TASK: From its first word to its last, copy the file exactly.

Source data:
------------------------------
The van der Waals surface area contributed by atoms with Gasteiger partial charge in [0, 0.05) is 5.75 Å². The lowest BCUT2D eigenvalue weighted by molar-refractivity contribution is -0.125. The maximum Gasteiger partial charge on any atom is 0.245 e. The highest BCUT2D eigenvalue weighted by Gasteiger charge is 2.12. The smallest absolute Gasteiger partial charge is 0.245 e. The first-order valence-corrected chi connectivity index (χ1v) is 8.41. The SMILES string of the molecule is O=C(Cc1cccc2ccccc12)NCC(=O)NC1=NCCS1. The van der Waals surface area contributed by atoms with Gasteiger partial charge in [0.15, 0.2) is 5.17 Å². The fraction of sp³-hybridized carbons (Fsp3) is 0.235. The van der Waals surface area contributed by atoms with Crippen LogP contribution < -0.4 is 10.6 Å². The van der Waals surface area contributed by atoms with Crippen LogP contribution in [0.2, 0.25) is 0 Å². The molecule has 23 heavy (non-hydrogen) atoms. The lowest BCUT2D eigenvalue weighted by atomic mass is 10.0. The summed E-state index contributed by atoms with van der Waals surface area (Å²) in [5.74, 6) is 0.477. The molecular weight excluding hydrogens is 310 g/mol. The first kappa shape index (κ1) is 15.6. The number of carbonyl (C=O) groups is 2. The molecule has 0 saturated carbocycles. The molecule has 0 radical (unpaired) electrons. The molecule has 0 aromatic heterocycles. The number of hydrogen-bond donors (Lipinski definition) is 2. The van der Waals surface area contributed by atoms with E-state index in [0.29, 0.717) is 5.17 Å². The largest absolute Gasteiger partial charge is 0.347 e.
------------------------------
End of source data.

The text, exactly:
The van der Waals surface area contributed by atoms with Gasteiger partial charge in [0, 0.05) is 5.75 Å². The lowest BCUT2D eigenvalue weighted by molar-refractivity contribution is -0.125. The maximum Gasteiger partial charge on any atom is 0.245 e. The highest BCUT2D eigenvalue weighted by Gasteiger charge is 2.12. The smallest absolute Gasteiger partial charge is 0.245 e. The first-order valence-corrected chi connectivity index (χ1v) is 8.41. The SMILES string of the molecule is O=C(Cc1cccc2ccccc12)NCC(=O)NC1=NCCS1. The van der Waals surface area contributed by atoms with Gasteiger partial charge in [0.15, 0.2) is 5.17 Å². The fraction of sp³-hybridized carbons (Fsp3) is 0.235. The van der Waals surface area contributed by atoms with Crippen LogP contribution < -0.4 is 10.6 Å². The van der Waals surface area contributed by atoms with Crippen LogP contribution in [0.2, 0.25) is 0 Å². The molecule has 23 heavy (non-hydrogen) atoms. The lowest BCUT2D eigenvalue weighted by atomic mass is 10.0. The summed E-state index contributed by atoms with van der Waals surface area (Å²) in [5.74, 6) is 0.477. The molecular weight excluding hydrogens is 310 g/mol. The first kappa shape index (κ1) is 15.6. The number of carbonyl (C=O) groups is 2. The molecule has 0 saturated carbocycles. The molecule has 0 radical (unpaired) electrons. The molecule has 0 aromatic heterocycles. The number of hydrogen-bond donors (Lipinski definition) is 2. The van der Waals surface area contributed by atoms with E-state index in [0.29, 0.717) is 5.17 Å². The largest absolute Gasteiger partial charge is 0.347 e.